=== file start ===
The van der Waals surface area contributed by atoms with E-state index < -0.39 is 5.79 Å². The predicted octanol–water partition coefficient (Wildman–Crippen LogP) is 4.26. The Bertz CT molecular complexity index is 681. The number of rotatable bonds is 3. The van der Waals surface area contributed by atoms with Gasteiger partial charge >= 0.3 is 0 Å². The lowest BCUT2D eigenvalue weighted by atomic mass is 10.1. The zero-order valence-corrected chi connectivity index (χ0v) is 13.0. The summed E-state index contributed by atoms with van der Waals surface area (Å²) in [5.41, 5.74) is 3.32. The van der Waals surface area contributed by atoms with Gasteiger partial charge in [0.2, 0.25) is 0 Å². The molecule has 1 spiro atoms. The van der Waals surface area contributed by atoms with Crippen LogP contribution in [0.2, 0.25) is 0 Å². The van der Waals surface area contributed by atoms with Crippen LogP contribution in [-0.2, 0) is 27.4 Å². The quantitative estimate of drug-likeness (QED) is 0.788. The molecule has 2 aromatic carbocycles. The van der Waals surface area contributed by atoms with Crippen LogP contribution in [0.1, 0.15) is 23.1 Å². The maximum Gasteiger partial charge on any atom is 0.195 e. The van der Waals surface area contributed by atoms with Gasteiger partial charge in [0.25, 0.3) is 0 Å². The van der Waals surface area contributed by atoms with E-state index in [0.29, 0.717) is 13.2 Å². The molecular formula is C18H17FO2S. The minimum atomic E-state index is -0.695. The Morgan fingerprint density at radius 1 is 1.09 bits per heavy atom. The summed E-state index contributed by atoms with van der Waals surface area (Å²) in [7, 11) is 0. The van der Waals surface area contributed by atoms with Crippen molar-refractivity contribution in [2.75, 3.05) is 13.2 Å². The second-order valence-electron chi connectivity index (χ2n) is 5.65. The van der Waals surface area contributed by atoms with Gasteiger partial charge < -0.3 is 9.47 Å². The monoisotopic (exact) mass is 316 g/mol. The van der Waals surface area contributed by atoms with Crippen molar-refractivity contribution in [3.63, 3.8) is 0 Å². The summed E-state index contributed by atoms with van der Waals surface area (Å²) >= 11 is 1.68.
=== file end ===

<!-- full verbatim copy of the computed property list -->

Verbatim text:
The van der Waals surface area contributed by atoms with E-state index < -0.39 is 5.79 Å². The predicted octanol–water partition coefficient (Wildman–Crippen LogP) is 4.26. The Bertz CT molecular complexity index is 681. The number of rotatable bonds is 3. The van der Waals surface area contributed by atoms with Gasteiger partial charge >= 0.3 is 0 Å². The lowest BCUT2D eigenvalue weighted by atomic mass is 10.1. The zero-order valence-corrected chi connectivity index (χ0v) is 13.0. The summed E-state index contributed by atoms with van der Waals surface area (Å²) in [5.41, 5.74) is 3.32. The van der Waals surface area contributed by atoms with Gasteiger partial charge in [0.2, 0.25) is 0 Å². The molecule has 1 spiro atoms. The van der Waals surface area contributed by atoms with Crippen LogP contribution in [0.2, 0.25) is 0 Å². The van der Waals surface area contributed by atoms with Crippen LogP contribution in [-0.2, 0) is 27.4 Å². The quantitative estimate of drug-likeness (QED) is 0.788. The molecule has 2 aromatic carbocycles. The van der Waals surface area contributed by atoms with Crippen LogP contribution in [0.1, 0.15) is 23.1 Å². The maximum Gasteiger partial charge on any atom is 0.195 e. The van der Waals surface area contributed by atoms with Gasteiger partial charge in [0.25, 0.3) is 0 Å². The van der Waals surface area contributed by atoms with E-state index in [0.29, 0.717) is 13.2 Å². The molecular formula is C18H17FO2S. The minimum atomic E-state index is -0.695. The Morgan fingerprint density at radius 1 is 1.09 bits per heavy atom. The summed E-state index contributed by atoms with van der Waals surface area (Å²) in [7, 11) is 0. The van der Waals surface area contributed by atoms with Crippen molar-refractivity contribution in [2.75, 3.05) is 13.2 Å². The second-order valence-electron chi connectivity index (χ2n) is 5.65. The van der Waals surface area contributed by atoms with Gasteiger partial charge < -0.3 is 9.47 Å². The monoisotopic (exact) mass is 316 g/mol. The van der Waals surface area contributed by atoms with Crippen molar-refractivity contribution in [3.63, 3.8) is 0 Å². The summed E-state index contributed by atoms with van der Waals surface area (Å²) >= 11 is 1.68.